An embrace at a barbecue in Spruce Grove. Photo: Munya Mataruse
As northerners flee to different Canadian cities, residents in neighbouring provinces are welcoming evacuees with warm hugs – and food.
One such host is Cynthia Mufandaedza-Moyo, a former City of Yellowknife council member who organized a barbecue for NWT evacuees at Spruce Grove’s Jubilee Park.
“Randy and l felt it was important to get the community together,” she said, referring to her husband, “for hugs and to just check on each other … some people were having a hard time.”
Besides Yellowknife, where 20,000 residents were forced to leave their city, most residents of the Kátł’odeeche First Nation, Hay River, Enterprise and Fort Smith have also driven or been airlifted south to Alberta.
Mufandaedza-Moyo said she got a chance to meet evacuees from Yellowknife, Hay River, and Fort Smith. “They said they realized we were in this together when they saw people they knew,” she said.
Business owners like Signed’s Janet Pacey and realtor Kim Knutson were in attendance, while former NWT Commissioner George Tuccaro greeted residents.
“It was fantastic getting to see our neighbours and friends. It gave some reprieve to the stressful times and the unknown right now,” said Tara Travis, who evacuated from Yellowknife to St Albert. Both Spruce Grove and St Albert are on the western fringe of Edmonton.
Travis said events like this help take people’s minds off the NWT’s wildfire situation and bring peace during a difficult time. She said she “really loved the camaraderie amongst the crowd.”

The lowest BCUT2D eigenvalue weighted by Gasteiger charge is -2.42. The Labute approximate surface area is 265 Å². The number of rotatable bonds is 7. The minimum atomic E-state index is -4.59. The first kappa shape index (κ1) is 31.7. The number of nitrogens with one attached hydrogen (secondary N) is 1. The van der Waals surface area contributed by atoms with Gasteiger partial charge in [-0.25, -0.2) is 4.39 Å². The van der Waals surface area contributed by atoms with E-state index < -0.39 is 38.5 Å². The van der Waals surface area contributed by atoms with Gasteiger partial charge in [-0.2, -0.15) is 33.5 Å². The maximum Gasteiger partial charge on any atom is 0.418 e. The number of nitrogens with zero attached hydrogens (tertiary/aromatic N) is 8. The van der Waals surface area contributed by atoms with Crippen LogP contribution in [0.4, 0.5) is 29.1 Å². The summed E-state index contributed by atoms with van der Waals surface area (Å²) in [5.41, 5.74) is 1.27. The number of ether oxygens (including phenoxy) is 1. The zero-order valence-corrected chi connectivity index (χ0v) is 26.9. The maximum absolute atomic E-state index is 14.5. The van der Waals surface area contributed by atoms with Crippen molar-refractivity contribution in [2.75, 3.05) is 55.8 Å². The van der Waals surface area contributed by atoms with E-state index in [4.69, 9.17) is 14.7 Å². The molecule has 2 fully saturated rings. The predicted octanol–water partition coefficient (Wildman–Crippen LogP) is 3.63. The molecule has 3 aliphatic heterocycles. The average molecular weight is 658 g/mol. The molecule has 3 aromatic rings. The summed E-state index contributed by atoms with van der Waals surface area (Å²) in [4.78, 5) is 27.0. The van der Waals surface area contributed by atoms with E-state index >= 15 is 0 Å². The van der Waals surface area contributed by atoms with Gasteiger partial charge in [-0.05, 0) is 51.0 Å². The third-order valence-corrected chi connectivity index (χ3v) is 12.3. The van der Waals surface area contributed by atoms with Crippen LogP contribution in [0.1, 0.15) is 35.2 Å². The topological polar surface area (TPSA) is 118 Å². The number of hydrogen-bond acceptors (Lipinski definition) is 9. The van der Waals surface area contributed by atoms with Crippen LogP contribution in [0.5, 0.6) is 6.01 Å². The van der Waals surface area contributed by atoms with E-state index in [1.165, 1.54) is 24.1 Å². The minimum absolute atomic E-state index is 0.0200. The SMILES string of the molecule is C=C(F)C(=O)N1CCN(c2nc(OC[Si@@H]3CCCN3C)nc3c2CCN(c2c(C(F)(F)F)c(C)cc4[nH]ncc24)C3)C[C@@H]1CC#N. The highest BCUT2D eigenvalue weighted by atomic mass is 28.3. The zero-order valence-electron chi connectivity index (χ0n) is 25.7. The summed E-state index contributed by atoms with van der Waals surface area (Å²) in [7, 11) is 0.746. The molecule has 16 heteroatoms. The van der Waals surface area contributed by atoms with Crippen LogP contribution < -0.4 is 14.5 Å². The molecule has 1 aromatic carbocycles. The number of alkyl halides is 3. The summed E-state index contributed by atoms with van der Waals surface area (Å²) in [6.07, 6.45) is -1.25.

Pacey volunteered to flip burgers at the gathering and expressed gratitude for the support she received after evacuating
“I was offered an empty house on 10 acres of land just outside of St Albert. I’m very well taken care of, I’ve got access to food and a washroom and a comfy bed. But I know there’s a lot of people that aren’t in such a good situation,” Pacey said.
“I can’t offer this place to anybody else, but I can offer to make people feel a little more comfortable.”
Pacey, who drove to St Albert with three dogs, said everywhere she stopped she found people she already knew. “It makes you feel like: Oh, I’m not in this situation alone,” she said.
Northerners, Pacey said, are a special breed – including those people, like her, who reside in Yellowknife but aren’t originally from the territory.
“We are joined by the fact that we have moved there … and made a huge change in our lives to be there,” she said.
Pacey has been living in Yellowknife for more than 30 years and considers the city her home.
“I would be devastated if it’s gone. But we all share that,” she said.